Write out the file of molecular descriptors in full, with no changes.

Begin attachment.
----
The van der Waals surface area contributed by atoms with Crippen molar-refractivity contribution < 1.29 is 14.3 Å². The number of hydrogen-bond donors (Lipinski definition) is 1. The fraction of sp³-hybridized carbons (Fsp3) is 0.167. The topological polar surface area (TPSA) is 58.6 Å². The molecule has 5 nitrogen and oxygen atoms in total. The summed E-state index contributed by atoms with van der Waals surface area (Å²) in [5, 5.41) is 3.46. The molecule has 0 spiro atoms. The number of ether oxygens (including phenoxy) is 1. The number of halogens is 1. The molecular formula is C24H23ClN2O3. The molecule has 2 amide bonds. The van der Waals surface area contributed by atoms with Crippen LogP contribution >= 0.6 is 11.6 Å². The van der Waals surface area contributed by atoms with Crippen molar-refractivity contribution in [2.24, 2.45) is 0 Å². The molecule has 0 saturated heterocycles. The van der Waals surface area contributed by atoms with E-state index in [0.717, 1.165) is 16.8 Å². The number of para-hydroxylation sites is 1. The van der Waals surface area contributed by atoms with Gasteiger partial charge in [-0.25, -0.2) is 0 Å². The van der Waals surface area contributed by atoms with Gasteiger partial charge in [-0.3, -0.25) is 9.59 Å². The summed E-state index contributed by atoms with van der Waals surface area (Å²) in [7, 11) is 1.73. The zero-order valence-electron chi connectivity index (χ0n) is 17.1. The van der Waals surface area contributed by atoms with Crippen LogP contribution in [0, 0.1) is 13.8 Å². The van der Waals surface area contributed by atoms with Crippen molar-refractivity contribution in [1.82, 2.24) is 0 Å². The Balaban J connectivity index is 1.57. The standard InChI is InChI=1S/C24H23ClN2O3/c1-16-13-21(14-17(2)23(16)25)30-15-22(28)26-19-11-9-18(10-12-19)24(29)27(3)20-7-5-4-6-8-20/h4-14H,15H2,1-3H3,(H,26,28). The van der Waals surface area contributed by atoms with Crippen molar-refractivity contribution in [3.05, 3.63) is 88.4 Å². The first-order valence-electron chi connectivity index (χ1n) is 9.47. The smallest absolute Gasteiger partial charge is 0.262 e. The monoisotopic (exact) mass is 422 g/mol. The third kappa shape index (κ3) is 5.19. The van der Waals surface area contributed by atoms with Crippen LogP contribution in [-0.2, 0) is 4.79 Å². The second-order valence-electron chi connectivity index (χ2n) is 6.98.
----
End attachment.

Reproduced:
The van der Waals surface area contributed by atoms with Crippen molar-refractivity contribution < 1.29 is 14.3 Å². The number of hydrogen-bond donors (Lipinski definition) is 1. The fraction of sp³-hybridized carbons (Fsp3) is 0.167. The topological polar surface area (TPSA) is 58.6 Å². The molecule has 5 nitrogen and oxygen atoms in total. The summed E-state index contributed by atoms with van der Waals surface area (Å²) in [5, 5.41) is 3.46. The molecule has 0 spiro atoms. The number of ether oxygens (including phenoxy) is 1. The number of halogens is 1. The molecular formula is C24H23ClN2O3. The molecule has 2 amide bonds. The van der Waals surface area contributed by atoms with Crippen LogP contribution >= 0.6 is 11.6 Å². The van der Waals surface area contributed by atoms with Crippen molar-refractivity contribution in [2.24, 2.45) is 0 Å². The molecule has 0 saturated heterocycles. The van der Waals surface area contributed by atoms with E-state index in [0.717, 1.165) is 16.8 Å². The number of para-hydroxylation sites is 1. The van der Waals surface area contributed by atoms with Gasteiger partial charge in [-0.25, -0.2) is 0 Å². The van der Waals surface area contributed by atoms with Gasteiger partial charge in [-0.3, -0.25) is 9.59 Å². The summed E-state index contributed by atoms with van der Waals surface area (Å²) in [7, 11) is 1.73. The zero-order valence-electron chi connectivity index (χ0n) is 17.1. The van der Waals surface area contributed by atoms with Crippen LogP contribution in [0, 0.1) is 13.8 Å². The van der Waals surface area contributed by atoms with Crippen molar-refractivity contribution in [1.82, 2.24) is 0 Å². The Balaban J connectivity index is 1.57. The standard InChI is InChI=1S/C24H23ClN2O3/c1-16-13-21(14-17(2)23(16)25)30-15-22(28)26-19-11-9-18(10-12-19)24(29)27(3)20-7-5-4-6-8-20/h4-14H,15H2,1-3H3,(H,26,28). The van der Waals surface area contributed by atoms with Crippen molar-refractivity contribution in [3.05, 3.63) is 88.4 Å². The first-order valence-electron chi connectivity index (χ1n) is 9.47. The smallest absolute Gasteiger partial charge is 0.262 e. The monoisotopic (exact) mass is 422 g/mol. The third kappa shape index (κ3) is 5.19. The van der Waals surface area contributed by atoms with Crippen LogP contribution in [-0.2, 0) is 4.79 Å². The second-order valence-electron chi connectivity index (χ2n) is 6.98.